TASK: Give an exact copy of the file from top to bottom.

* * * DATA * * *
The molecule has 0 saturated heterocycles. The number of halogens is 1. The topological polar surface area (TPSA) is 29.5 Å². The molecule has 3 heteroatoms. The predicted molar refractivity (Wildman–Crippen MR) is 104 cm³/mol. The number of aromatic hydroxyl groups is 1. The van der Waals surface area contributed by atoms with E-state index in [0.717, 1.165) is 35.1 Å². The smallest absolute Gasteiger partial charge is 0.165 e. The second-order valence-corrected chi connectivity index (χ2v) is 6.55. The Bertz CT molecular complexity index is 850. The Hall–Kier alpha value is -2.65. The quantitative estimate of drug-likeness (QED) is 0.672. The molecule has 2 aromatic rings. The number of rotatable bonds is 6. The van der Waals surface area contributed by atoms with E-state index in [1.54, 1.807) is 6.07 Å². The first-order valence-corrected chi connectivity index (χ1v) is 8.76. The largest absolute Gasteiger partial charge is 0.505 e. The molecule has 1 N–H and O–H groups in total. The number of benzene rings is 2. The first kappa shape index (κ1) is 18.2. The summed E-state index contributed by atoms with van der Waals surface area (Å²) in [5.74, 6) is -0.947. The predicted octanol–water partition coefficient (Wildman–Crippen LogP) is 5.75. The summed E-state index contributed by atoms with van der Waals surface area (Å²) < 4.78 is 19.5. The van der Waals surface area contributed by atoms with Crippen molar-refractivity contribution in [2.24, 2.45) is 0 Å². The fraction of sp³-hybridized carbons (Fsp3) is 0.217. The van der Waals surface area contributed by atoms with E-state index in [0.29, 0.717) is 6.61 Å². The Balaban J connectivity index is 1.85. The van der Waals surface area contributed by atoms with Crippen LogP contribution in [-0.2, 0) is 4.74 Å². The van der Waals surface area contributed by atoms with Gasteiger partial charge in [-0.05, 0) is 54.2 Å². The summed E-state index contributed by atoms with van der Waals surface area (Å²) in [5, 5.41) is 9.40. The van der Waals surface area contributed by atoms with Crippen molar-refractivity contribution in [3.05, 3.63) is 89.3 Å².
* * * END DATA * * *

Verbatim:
The molecule has 0 saturated heterocycles. The number of halogens is 1. The topological polar surface area (TPSA) is 29.5 Å². The molecule has 3 heteroatoms. The predicted molar refractivity (Wildman–Crippen MR) is 104 cm³/mol. The number of aromatic hydroxyl groups is 1. The van der Waals surface area contributed by atoms with E-state index in [0.717, 1.165) is 35.1 Å². The smallest absolute Gasteiger partial charge is 0.165 e. The second-order valence-corrected chi connectivity index (χ2v) is 6.55. The Bertz CT molecular complexity index is 850. The Hall–Kier alpha value is -2.65. The quantitative estimate of drug-likeness (QED) is 0.672. The molecule has 2 aromatic rings. The number of rotatable bonds is 6. The van der Waals surface area contributed by atoms with E-state index in [1.54, 1.807) is 6.07 Å². The first-order valence-corrected chi connectivity index (χ1v) is 8.76. The largest absolute Gasteiger partial charge is 0.505 e. The molecule has 1 N–H and O–H groups in total. The number of benzene rings is 2. The first kappa shape index (κ1) is 18.2. The summed E-state index contributed by atoms with van der Waals surface area (Å²) in [5.74, 6) is -0.947. The predicted octanol–water partition coefficient (Wildman–Crippen LogP) is 5.75. The summed E-state index contributed by atoms with van der Waals surface area (Å²) < 4.78 is 19.5. The van der Waals surface area contributed by atoms with Crippen molar-refractivity contribution in [2.24, 2.45) is 0 Å². The fraction of sp³-hybridized carbons (Fsp3) is 0.217. The van der Waals surface area contributed by atoms with E-state index in [0.29, 0.717) is 6.61 Å². The Balaban J connectivity index is 1.85. The van der Waals surface area contributed by atoms with Crippen LogP contribution in [-0.2, 0) is 4.74 Å². The van der Waals surface area contributed by atoms with Gasteiger partial charge in [-0.05, 0) is 54.2 Å². The summed E-state index contributed by atoms with van der Waals surface area (Å²) in [5, 5.41) is 9.40. The van der Waals surface area contributed by atoms with Crippen molar-refractivity contribution in [3.05, 3.63) is 89.3 Å².